UPDATED: Beating the January Bleahs (and Responding to My Anonymous Commenter)


I have entered the new year under a black cloud, partly due to the ongoing coronavirus pandemic and partly due to following the U.S. political news a little too obsessively this past week. Since I have little control over the former and zero control over the latter, I have decided that it’s time for me to take a break from the news media and social media once again. It’s making me depressed.

I also have quite a few tasks associated with my return to work at the University of Manitoba Libraries, which will probably require that I take a break from blogging. So I am going to give myself a holiday from the blog for a little while, to focus on my full-time paying job and a few other things that need doing around the apartment. It’s time.

I’ll be back just as soon as I find the time and that elusive creative spark!

UPDATE 11:41 p.m. An anonymous commenter left the following comment on this blogpost:

You should just give up your blog altogether, it’s pretty crappy and a waste of time for the readers. you keep saying your “taking a break” this month, no, this month, no, this month ……………. no-one will care if you just go away.

I beg to differ, but obviously somebody is sufficiently irritated to respond in this way. Last year I learned a hard but very valuable lesson: that the negative comments you receive are just as important as the positive ones. If nobody cares, then why bother commenting at all? Hmmmm. There’s a saying: throw a stone into a pack of dogs, and the one that yelps loudest is the one you hit.

I hate to break it to you, princess, but I am not going anywhere.

UPDATED! Big Tech Bans Donald Trump (And Kent Bye Sounds a Warning)

I must confess that I haven’t been very active in social VR and virtual worlds this week, glued as I have been to the news media, Twitter, and Reddit, since Wednesday’s U.S. Capitol riot.

In the past 48 hours, many Big Tech companies have acted to ban or impose restrictions on Donald Trump’s accounts (a step which should have been taken long ago, in my opinion). In a deliciously ironic twist, even TikTok (a platform which Trump threatened to ban) has banned the soon-to-be-ex-president!

Notably, Twitter permanently suspended Donald Trump’s account, cutting him off from his millions of Twitter followers at the push of a button. When Trump tried to evade that by tweeting from other accounts, those were also quickly suspended.

My measured response to Trump’s comeuppance late Friday evening is best summarized by this five-second TikTok video someone tweeted:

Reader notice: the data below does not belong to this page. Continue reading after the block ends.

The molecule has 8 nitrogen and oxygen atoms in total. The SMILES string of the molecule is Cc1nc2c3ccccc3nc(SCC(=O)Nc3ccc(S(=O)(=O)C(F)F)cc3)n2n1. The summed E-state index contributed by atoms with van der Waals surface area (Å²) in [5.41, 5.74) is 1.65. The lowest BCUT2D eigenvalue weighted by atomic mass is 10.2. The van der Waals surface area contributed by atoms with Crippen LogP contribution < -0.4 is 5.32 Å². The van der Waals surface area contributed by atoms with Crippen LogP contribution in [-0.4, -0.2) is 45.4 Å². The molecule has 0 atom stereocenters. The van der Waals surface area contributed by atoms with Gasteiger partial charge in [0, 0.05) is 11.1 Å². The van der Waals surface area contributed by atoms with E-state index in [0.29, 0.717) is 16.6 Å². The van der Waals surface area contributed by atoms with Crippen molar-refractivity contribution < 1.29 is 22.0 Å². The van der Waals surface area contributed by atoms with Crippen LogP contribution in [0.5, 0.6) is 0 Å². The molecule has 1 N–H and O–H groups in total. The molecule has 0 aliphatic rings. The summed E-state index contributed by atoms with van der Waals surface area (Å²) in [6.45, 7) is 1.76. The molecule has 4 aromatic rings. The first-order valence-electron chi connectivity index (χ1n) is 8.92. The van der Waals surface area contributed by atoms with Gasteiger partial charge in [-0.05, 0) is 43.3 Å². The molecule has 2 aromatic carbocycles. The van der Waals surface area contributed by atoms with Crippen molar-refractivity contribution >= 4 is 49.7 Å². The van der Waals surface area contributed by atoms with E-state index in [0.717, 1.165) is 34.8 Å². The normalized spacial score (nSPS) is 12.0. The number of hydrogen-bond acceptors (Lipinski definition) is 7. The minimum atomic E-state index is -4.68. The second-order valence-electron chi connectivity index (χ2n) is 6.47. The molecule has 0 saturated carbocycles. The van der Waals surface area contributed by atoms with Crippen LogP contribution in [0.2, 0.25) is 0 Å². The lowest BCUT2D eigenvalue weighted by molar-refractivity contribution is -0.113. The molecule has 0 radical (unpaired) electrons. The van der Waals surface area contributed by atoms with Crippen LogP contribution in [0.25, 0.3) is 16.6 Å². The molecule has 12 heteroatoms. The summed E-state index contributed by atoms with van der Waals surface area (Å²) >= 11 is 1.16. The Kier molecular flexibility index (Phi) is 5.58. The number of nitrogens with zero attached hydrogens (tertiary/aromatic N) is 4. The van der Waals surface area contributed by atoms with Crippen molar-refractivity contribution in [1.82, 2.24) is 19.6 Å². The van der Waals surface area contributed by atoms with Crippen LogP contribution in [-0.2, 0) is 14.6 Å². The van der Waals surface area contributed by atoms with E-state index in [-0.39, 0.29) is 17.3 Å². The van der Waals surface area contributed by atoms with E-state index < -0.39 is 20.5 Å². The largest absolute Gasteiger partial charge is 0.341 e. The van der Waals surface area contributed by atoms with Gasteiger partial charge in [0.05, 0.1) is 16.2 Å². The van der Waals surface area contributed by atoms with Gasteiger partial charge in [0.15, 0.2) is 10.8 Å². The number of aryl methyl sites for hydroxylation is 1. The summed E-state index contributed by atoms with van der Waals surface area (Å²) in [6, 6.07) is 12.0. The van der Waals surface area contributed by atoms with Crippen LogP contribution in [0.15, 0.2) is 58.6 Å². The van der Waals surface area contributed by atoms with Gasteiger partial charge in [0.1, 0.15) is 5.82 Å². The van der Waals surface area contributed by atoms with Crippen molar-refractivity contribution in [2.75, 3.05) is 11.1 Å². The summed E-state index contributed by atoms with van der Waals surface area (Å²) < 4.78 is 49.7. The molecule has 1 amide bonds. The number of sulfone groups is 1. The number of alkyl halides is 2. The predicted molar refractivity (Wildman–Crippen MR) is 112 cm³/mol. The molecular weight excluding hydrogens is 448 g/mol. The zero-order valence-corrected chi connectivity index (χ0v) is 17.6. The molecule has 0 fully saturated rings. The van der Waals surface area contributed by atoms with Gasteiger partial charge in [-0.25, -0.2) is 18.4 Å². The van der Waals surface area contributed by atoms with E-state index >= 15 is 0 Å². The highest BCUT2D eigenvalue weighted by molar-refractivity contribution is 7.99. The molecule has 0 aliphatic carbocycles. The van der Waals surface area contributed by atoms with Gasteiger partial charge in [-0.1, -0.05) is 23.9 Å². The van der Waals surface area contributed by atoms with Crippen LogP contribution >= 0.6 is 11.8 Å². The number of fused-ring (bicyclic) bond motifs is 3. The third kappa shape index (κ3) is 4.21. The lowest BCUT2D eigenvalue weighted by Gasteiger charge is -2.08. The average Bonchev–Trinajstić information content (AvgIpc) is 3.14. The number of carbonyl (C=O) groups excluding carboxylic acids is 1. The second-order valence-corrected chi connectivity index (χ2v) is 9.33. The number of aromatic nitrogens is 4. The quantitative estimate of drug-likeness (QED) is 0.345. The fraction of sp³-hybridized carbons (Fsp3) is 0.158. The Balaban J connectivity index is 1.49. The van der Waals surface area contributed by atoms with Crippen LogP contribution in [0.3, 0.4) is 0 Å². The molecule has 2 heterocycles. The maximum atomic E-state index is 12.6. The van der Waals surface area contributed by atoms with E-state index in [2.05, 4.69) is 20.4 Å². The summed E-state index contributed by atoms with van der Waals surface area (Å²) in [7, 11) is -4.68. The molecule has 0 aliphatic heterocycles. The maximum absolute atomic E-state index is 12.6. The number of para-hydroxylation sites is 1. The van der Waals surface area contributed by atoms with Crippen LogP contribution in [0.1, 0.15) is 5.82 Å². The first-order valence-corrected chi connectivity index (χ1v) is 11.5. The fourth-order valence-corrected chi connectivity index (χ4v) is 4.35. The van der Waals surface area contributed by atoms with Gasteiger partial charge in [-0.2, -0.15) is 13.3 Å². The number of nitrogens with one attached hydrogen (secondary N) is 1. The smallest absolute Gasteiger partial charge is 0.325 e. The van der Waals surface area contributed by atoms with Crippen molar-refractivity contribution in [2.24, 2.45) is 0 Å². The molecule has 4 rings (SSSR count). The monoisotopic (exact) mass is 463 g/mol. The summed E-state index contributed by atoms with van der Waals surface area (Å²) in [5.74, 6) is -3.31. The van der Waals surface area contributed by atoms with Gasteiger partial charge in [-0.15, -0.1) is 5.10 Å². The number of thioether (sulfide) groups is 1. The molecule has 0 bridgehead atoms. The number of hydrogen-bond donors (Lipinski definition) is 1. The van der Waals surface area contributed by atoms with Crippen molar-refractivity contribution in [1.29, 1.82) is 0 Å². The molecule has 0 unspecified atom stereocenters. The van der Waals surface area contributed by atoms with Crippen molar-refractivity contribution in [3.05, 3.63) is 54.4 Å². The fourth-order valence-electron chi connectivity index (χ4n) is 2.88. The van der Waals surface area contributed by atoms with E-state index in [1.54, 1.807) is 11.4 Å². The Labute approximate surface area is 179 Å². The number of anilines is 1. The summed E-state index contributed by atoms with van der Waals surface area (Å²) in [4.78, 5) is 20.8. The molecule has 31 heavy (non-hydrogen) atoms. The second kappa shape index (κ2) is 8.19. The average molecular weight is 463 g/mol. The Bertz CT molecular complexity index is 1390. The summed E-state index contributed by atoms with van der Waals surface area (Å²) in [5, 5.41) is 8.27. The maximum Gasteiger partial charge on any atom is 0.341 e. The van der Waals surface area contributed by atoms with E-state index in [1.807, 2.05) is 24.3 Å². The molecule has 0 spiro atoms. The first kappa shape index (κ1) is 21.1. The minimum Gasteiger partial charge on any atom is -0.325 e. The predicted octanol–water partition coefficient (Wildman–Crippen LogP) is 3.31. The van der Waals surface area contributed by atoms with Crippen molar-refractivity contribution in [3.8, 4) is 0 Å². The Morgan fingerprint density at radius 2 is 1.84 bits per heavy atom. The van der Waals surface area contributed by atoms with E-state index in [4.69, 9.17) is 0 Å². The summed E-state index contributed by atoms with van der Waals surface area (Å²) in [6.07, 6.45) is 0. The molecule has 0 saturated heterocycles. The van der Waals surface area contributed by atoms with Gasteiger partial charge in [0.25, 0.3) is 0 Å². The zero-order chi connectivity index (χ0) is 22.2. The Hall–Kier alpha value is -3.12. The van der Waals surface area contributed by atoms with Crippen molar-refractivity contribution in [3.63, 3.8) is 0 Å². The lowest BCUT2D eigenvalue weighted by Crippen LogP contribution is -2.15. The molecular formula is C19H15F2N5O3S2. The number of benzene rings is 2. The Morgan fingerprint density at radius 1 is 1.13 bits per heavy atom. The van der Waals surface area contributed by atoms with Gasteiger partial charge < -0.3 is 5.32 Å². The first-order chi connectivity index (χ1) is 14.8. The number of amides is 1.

Buh-bye, Donald Trump! Don’t let the door hit you on the way out…

UPDATE 9:26 p.m.: The New York Times is reporting that three Big Tech companies have acted to take down a platform where many speculated Donald Trump would land up after being evicted from Twitter, the right-wing social media app Parler (original version of the NYT article; archived version). Yesterday, Google removed the Parler app from its Google Play store, and today Apple followed suit, removing Parler from the Apple app store. Apple’s and Google’s actions mean that users would have no way to install or update the Parler app on their mobile devices (although Android device users could theoretically still sideload the app). And later today, Amazon, bowing to pressure from its employees, decided to remove Parler from its web-hosting service, effectively crippling a service which had relied on Amazon Web Services to operate. It looks as though Parler is doomed; even more reason to rejoice!

However, Kent Bye sounds a cautionary note in this must-read thread of tweets, saying:

Centralized Big Tech platforms have been the defacto police of dangerous speech and harassment. They’ve historically done a terrible job reining it in (ask any woman, LGBTQ, BIPOC, etc). But it’s also a cultural issue not solvable via purely technological, deterministic means.

As soon as anti-democratic populists move to completely decentralized networks and encrypted, peer-to-peer communication networks, there isn’t going to be any technological deterministic “ban hammer” method of mitigating dangerous speech, aside from banning underlying peer-to-peer tech.

Again, I’d strongly urge you to read through his entire Twitter thread of reasoning. Kent argues that we are only seeing “the beginning of a new cycle of violence, and not the end”.